But following cutting his collegiate experience short with the Bears following his sophomore season, the 7’1 shot blocker with the trademark eyewear and condor-like wingspan potentially could go undrafted due to team concerns that he is legally blind in one eye.
Austin sustained the unfortunate injury in middle school but kept it a secret until recently, choosing to come clean rather than have it come up surprisingly in medical reports.
The disability hasn’t affected Austin to this point as he was once a Top 5 rated high school player, starring in the 2012 McDonalds All American and Jordan Brand Classic games.
As a freshman, he was named to the Big 12 3rd Team and helped lead the Bears to an NIT Championship.
After briefly declaring then deciding to return to Baylor last year, the multi-talented big man added the 3 pointer to his arsenal and led the Big 12 in blocks with 119, averaging 3.1 blocks per game.
Late during his sophomore season, Austin decided to reveal the devastating eye injury, also officially declaring for the 2014 NBA Draft.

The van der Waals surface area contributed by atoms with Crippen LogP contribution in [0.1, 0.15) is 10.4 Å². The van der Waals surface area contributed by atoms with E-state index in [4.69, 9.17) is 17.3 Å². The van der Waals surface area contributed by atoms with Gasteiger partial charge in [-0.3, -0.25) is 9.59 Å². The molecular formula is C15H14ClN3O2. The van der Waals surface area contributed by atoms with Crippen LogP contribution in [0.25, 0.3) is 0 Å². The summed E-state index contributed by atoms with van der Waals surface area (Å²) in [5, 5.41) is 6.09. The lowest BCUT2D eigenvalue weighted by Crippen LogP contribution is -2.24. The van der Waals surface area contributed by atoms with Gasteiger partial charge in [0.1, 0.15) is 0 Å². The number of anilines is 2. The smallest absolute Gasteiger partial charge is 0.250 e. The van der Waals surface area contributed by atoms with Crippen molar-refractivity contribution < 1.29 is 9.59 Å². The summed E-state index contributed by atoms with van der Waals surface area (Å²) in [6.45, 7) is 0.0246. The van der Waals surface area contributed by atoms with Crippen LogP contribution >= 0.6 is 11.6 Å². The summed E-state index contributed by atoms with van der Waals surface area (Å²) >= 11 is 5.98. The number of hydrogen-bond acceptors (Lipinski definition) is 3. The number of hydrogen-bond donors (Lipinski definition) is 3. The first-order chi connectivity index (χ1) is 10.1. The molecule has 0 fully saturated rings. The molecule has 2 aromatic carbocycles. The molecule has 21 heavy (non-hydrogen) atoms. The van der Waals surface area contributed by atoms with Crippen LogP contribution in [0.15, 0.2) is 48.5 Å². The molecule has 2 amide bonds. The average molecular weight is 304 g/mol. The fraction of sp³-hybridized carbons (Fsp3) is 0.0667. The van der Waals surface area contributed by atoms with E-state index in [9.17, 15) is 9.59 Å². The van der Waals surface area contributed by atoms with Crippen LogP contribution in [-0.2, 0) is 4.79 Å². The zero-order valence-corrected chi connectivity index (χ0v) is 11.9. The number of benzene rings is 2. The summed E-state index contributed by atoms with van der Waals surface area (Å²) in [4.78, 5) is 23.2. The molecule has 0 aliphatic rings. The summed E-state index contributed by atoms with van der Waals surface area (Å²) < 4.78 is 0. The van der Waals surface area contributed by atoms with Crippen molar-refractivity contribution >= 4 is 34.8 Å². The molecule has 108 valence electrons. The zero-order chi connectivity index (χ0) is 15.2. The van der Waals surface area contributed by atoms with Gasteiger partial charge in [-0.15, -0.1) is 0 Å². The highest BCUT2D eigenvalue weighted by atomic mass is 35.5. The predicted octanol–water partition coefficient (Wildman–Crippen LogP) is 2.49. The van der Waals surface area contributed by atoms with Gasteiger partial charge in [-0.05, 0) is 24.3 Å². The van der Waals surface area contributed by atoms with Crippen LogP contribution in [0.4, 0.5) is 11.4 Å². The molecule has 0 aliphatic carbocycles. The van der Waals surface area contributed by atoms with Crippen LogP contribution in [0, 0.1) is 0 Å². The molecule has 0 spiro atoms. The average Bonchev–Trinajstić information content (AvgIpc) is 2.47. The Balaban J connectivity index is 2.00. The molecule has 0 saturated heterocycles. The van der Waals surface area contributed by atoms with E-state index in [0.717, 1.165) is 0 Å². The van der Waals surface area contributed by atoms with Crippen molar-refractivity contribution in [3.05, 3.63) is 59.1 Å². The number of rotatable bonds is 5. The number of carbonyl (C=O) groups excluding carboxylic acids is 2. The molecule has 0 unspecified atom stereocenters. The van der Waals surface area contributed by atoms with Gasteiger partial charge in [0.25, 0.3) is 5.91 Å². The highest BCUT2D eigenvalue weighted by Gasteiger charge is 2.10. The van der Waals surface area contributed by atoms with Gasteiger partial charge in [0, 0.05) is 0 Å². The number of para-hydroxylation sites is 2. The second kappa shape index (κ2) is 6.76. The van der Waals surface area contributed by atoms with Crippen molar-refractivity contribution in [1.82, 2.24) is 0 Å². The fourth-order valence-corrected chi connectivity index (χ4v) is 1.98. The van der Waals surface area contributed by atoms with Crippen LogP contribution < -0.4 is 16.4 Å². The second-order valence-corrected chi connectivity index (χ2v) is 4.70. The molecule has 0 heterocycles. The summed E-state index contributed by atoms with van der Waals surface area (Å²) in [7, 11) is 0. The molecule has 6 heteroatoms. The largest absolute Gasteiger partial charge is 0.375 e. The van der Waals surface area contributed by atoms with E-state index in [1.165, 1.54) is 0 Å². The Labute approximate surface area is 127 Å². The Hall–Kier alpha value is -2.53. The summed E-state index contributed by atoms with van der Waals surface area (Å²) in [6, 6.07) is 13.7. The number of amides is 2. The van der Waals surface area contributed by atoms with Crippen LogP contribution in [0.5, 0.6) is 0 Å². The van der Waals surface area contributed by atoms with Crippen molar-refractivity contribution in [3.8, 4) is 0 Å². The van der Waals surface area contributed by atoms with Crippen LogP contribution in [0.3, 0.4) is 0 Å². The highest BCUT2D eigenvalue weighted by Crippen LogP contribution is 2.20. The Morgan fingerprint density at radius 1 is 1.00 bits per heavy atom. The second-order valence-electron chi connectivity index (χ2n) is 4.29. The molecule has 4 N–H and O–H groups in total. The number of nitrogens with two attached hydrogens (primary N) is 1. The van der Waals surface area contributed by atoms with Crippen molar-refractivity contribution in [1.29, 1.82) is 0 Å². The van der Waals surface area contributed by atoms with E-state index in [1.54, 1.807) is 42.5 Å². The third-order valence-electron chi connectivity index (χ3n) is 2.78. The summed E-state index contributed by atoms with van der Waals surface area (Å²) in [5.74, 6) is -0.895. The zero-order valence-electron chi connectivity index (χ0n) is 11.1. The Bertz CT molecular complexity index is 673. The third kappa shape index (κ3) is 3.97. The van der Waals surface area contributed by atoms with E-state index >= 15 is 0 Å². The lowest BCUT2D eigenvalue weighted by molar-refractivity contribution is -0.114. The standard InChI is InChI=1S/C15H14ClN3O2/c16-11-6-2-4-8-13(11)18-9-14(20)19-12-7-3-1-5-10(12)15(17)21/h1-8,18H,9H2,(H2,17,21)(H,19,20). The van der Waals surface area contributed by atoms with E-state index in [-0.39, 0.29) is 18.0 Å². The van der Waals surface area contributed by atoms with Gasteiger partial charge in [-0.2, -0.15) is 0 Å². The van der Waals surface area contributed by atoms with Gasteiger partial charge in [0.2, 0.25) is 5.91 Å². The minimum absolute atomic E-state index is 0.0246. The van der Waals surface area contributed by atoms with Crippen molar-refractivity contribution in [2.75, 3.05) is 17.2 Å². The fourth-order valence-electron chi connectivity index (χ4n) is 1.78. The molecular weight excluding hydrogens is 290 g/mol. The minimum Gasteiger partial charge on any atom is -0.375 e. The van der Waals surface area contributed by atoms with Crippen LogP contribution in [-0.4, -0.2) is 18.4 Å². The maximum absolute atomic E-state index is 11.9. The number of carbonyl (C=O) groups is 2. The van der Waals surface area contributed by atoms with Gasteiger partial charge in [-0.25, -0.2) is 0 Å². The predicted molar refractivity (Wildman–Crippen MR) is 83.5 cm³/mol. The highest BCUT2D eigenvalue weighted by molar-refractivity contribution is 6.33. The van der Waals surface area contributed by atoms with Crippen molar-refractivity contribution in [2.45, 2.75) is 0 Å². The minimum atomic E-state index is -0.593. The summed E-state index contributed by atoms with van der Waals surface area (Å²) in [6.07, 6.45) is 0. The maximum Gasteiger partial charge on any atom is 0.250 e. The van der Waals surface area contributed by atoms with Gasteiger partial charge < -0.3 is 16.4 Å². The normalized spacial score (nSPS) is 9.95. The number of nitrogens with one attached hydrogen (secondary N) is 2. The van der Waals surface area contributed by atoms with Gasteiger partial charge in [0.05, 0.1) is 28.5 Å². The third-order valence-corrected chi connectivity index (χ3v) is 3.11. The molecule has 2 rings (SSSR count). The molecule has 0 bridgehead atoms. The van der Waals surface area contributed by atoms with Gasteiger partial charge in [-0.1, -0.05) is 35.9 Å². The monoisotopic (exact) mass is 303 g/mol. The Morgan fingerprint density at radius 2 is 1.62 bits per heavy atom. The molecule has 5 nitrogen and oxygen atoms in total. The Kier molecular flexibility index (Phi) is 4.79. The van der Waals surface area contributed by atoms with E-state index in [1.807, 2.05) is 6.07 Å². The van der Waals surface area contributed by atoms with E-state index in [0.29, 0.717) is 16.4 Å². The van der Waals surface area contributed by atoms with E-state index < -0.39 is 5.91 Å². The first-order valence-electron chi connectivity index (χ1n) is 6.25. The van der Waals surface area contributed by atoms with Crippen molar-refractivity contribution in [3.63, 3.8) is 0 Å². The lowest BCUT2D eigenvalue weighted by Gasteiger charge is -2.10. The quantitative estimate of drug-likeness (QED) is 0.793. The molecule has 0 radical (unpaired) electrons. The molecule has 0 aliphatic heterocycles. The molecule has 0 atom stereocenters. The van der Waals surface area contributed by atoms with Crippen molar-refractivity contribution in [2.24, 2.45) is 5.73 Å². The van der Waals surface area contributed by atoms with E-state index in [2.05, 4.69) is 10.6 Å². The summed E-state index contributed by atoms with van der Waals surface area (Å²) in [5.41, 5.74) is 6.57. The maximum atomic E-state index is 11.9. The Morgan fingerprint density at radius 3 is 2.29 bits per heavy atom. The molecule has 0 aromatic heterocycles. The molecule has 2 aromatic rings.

In his own words, Austin claims that the disability does affect his peripheral vision but has learned to compensate by turning his head to the side on defense, of course having a 7’6 wingspan doesn’t hurt either.
Austin went from being an intruiging late 1st Round prospect that could potentially play any position from 3 to 5 to sliding to late 2nd Round, to now possibly going undrafted.
It would be a shame if a player that was once compared to being the 2nd coming of Anthony Davis misses out on the opportunity to play at the highest level. Here’s hoping someone late in the 2nd Round gives Austin a chance…
Allen Moll has been a lifelong NBA and NCAA College Basketball fan who watches and studies games religiously, and coaches youth basketball in his native Lehigh Valley region of Pennsylvania. Allen has also provided content to Bleacherreport.com, Upperdeckblog.com, Cleveland.com, CSN Philly.com, Buckets Magazine, in addition to being a tenured NBA and NCAA columnist for TheHoopDoctors.com.